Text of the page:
Saturday, June 12, 2010

Extra, read all about it. Anti-smoker bigots say . . .

The Toronto Sun headline claims: “Smoke-free laws keep kids healthy: U.S. study.” But, the article could just as well have been called “How to say absolutely nothing while bashing smokers in 300 words or less.”

According to an article in the June 11, 2010 edition of the Toronto Sun, “Smoke-free laws are helping children stay healthy.” The Sun notes a “new study” from researchers at the Harvard School of Public Health. The study apparently claims that "children living in non-smoking homes in U.S. counties with smoke-free laws had 39% lower prevalence of cotinine in their blood - an indicator of tobacco smoke exposure - compared to those living in counties with no smoke-free laws.”

But, judging from the article in the Sun, exposure to secondhand smoke, or perhaps just the presence of cotinine in the blood, is now a disease in and of itself.

The article states that: “The Harvard researchers examined data from the 1999-2006 National Health and Nutrition Examination Survey which monitored the health and nutritional status of the U.S. population. They analyzed the cotinine levels in 11,486 non-smoking youngsters, aged 3-19 years, from 117 counties, both with and without exposure to second-hand smoke in the home.” Uh-huh.

Which proves . . . ?

What the article doesn't say is just how the lower cotinine levels keep kids healthy. Just exactly what is the threshold limit value of cotinine in the blood? How high does it have to go before a kid keels over and expires due to a heart attack or some other smoking related disease? Just how many kids between the ages of 3 to 19 years have dropped dead recently due to the higher concentrations of cotinine in their urine?

Read the carefully crafted study to find out the shocking statistics. Guaranteed to send shivers down your spine.

Lead researcher Melanie Dove is quoted as saying: "The findings suggest that smoke-free laws are an effective strategy to protect both children and adults from exposure to second-hand smoke. In addition, interventions designed to reduce or prevent adults from smoking around children are needed."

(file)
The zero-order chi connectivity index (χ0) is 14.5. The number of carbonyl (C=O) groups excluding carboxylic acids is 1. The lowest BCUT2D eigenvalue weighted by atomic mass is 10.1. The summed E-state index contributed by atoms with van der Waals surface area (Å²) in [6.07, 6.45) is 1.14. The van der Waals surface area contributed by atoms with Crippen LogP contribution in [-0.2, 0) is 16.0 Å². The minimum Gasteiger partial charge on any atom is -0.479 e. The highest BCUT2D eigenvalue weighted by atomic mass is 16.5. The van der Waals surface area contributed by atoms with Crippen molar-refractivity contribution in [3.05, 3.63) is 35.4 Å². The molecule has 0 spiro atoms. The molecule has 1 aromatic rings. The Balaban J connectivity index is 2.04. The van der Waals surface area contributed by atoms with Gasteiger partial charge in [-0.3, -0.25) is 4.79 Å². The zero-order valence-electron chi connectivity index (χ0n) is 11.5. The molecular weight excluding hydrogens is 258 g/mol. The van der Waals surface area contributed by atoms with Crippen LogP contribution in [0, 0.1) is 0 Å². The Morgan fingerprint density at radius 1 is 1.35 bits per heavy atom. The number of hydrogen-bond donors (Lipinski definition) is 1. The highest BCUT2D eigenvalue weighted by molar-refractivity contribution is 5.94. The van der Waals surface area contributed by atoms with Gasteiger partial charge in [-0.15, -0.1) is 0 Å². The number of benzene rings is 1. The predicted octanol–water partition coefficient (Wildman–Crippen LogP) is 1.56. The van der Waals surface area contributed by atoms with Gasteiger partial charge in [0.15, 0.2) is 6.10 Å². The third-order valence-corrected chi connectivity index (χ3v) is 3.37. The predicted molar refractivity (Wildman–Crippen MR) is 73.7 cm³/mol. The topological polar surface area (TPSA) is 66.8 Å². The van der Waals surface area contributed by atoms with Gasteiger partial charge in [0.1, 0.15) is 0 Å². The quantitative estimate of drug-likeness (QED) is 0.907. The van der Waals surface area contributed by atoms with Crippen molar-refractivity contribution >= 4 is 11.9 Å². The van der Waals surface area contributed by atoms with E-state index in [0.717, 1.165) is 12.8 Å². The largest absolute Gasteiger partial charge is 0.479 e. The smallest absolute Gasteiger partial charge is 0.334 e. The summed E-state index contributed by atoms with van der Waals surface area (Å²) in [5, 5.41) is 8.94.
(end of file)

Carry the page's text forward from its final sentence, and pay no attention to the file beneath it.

Well, there it is! We all know that secondhand smoke kills thousands of Canadian kids every year. OK, maybe not thousands, but hundreds. OK. OK. But, it kills hundreds of adults over the age of 35 who were once kids. Just don't waste a lot of time looking for the bodies. Better off to do something constructive, like searching for Edgar Rice Burroughs' lost land of Pellucidar. I'll bet the anti-smoker madness hasn't reached there yet.

In other news, Errol Povah claims he is not an anti-smoker, but admits that he is an anti-tobacco activist. And, according to Povah: “There is a difference.” Uh-huh. There's also a difference between an alligator and a crocodile, but I don't want to get chomped on by either.

Povah is running across Canada (at least as far as Montreal which is a little more than half-way) to garner support for a Smoke-Free World.

On his way through Duncan (BC), he urged the town council to “bring in the toughest no-smoking bylaw possible,” noting he'd support the measure 110%. Sounds like he went to the same school as most other anti-smoker statisticians.

Povah dismissed personal freedom concerns by claiming: “Addiction eliminates freedom and choice.” He notes “Smoking is not addictive.” Before adding that nicotine is
“the most addictive drug known - and smoking is actually the dirtiest way to get the hit.”

Oh, well. If it walks like a duck and talks like a duck . . .

Also in the news, the fight against contraband smokes. The CCSA (Canadian Convenience Stores Association) is in the midst of a 25-city tour, to build [public] support and awareness to have the provincial and federal governments make a more serious effort to curb the trade of illegal cigarettes.

The article in the Niagara Falls Review notes that governments are losing $2.4 billion in lost tax revenue each year, before stating the little known fact that smoking is unhealthy.

Miserable, no good smokers. Don't they understand that refusing to pay extortion is,. . . er, well it's un-Canadian. They should submit meekly to the demands of the extortionists in Ottawa and Queen's Park (and Quebec City and Halifax, etc) and graciously kiss the collective ass of the anti-smoker crowd for their help and encouragement. After all, this persecution is for our own good. Isn't it?

Sometimes I wish I wasn't such a news junkie. It does terrible things to my blood pressure.


Michael J. McFadden said...

Rambler wrote, "On his way through Duncan (BC), he urged the town council to “bring in the toughest no-smoking bylaw possible,” noting he'd support the measure 110%. Sounds like he went to the same school as most other anti-smoker statisticians."

Heh... Rambler, always love yer style!

Keep on fightin' !


Anonymous said...